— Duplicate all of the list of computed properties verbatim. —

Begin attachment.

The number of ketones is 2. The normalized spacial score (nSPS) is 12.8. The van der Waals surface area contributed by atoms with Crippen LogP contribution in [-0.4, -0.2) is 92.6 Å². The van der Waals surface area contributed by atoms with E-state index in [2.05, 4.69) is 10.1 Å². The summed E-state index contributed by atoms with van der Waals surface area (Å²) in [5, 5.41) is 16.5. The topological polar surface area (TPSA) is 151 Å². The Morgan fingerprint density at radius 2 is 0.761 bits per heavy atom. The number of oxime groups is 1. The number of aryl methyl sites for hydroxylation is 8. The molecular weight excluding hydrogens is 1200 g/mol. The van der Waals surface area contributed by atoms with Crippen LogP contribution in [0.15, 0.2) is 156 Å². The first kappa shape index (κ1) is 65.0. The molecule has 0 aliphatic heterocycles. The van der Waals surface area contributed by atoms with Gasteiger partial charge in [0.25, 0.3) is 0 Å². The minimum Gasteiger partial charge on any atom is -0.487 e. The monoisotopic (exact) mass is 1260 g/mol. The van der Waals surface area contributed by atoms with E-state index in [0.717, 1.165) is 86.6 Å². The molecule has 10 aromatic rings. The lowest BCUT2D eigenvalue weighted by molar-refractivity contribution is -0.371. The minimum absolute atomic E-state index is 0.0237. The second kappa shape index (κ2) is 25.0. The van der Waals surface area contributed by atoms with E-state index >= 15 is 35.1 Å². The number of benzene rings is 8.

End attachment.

The number of ketones is 2. The normalized spacial score (nSPS) is 12.8. The van der Waals surface area contributed by atoms with Crippen LogP contribution in [-0.4, -0.2) is 92.6 Å². The van der Waals surface area contributed by atoms with E-state index in [2.05, 4.69) is 10.1 Å². The summed E-state index contributed by atoms with van der Waals surface area (Å²) in [5, 5.41) is 16.5. The topological polar surface area (TPSA) is 151 Å². The Morgan fingerprint density at radius 2 is 0.761 bits per heavy atom. The number of oxime groups is 1. The number of aryl methyl sites for hydroxylation is 8. The molecular weight excluding hydrogens is 1200 g/mol. The van der Waals surface area contributed by atoms with Crippen LogP contribution in [0.15, 0.2) is 156 Å². The first kappa shape index (κ1) is 65.0. The molecule has 0 aliphatic heterocycles. The van der Waals surface area contributed by atoms with Gasteiger partial charge in [0.25, 0.3) is 0 Å². The minimum Gasteiger partial charge on any atom is -0.487 e. The monoisotopic (exact) mass is 1260 g/mol. The van der Waals surface area contributed by atoms with E-state index in [0.717, 1.165) is 86.6 Å². The molecule has 10 aromatic rings. The lowest BCUT2D eigenvalue weighted by molar-refractivity contribution is -0.371. The minimum absolute atomic E-state index is 0.0237. The second kappa shape index (κ2) is 25.0. The van der Waals surface area contributed by atoms with E-state index >= 15 is 35.1 Å². The number of benzene rings is 8.